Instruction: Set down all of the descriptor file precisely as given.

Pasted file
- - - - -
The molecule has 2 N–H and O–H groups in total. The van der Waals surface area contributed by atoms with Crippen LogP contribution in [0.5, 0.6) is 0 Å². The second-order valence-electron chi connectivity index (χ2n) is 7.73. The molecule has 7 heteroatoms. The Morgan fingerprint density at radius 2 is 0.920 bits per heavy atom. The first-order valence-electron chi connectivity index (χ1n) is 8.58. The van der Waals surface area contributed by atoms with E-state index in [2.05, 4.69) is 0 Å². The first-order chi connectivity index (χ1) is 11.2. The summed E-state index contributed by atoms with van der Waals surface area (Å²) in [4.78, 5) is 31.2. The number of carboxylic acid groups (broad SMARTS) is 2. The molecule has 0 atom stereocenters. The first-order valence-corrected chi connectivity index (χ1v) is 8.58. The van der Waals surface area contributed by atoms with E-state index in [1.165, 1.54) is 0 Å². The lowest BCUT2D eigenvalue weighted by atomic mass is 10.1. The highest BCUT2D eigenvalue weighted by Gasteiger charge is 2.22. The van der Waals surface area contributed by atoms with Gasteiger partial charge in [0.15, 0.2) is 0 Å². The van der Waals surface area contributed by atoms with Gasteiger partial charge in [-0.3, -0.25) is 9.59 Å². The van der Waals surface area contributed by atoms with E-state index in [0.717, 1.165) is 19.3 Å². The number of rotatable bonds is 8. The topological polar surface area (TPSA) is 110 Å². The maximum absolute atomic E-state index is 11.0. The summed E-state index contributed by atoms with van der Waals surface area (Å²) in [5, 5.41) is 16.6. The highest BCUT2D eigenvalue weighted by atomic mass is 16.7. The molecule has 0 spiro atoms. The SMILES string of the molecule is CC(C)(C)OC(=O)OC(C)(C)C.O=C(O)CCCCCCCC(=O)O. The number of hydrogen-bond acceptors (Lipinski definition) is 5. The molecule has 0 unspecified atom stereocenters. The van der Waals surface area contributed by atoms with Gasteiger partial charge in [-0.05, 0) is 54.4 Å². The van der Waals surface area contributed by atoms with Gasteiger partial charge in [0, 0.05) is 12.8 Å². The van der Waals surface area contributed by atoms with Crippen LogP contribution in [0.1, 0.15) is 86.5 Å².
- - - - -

The molecule has 2 N–H and O–H groups in total. The van der Waals surface area contributed by atoms with Crippen LogP contribution in [0.5, 0.6) is 0 Å². The second-order valence-electron chi connectivity index (χ2n) is 7.73. The molecule has 7 heteroatoms. The Morgan fingerprint density at radius 2 is 0.920 bits per heavy atom. The first-order valence-electron chi connectivity index (χ1n) is 8.58. The van der Waals surface area contributed by atoms with E-state index in [2.05, 4.69) is 0 Å². The first-order chi connectivity index (χ1) is 11.2. The summed E-state index contributed by atoms with van der Waals surface area (Å²) in [4.78, 5) is 31.2. The number of carboxylic acid groups (broad SMARTS) is 2. The molecule has 0 atom stereocenters. The first-order valence-corrected chi connectivity index (χ1v) is 8.58. The van der Waals surface area contributed by atoms with E-state index in [1.165, 1.54) is 0 Å². The lowest BCUT2D eigenvalue weighted by atomic mass is 10.1. The highest BCUT2D eigenvalue weighted by Gasteiger charge is 2.22. The van der Waals surface area contributed by atoms with Gasteiger partial charge in [0.15, 0.2) is 0 Å². The van der Waals surface area contributed by atoms with Gasteiger partial charge in [-0.3, -0.25) is 9.59 Å². The van der Waals surface area contributed by atoms with E-state index in [0.717, 1.165) is 19.3 Å². The number of rotatable bonds is 8. The topological polar surface area (TPSA) is 110 Å². The maximum absolute atomic E-state index is 11.0. The summed E-state index contributed by atoms with van der Waals surface area (Å²) in [5, 5.41) is 16.6. The highest BCUT2D eigenvalue weighted by atomic mass is 16.7. The molecule has 0 spiro atoms. The SMILES string of the molecule is CC(C)(C)OC(=O)OC(C)(C)C.O=C(O)CCCCCCCC(=O)O. The number of hydrogen-bond acceptors (Lipinski definition) is 5. The molecule has 0 unspecified atom stereocenters. The van der Waals surface area contributed by atoms with Gasteiger partial charge in [-0.05, 0) is 54.4 Å². The van der Waals surface area contributed by atoms with Gasteiger partial charge in [0, 0.05) is 12.8 Å². The van der Waals surface area contributed by atoms with Crippen LogP contribution in [0.1, 0.15) is 86.5 Å².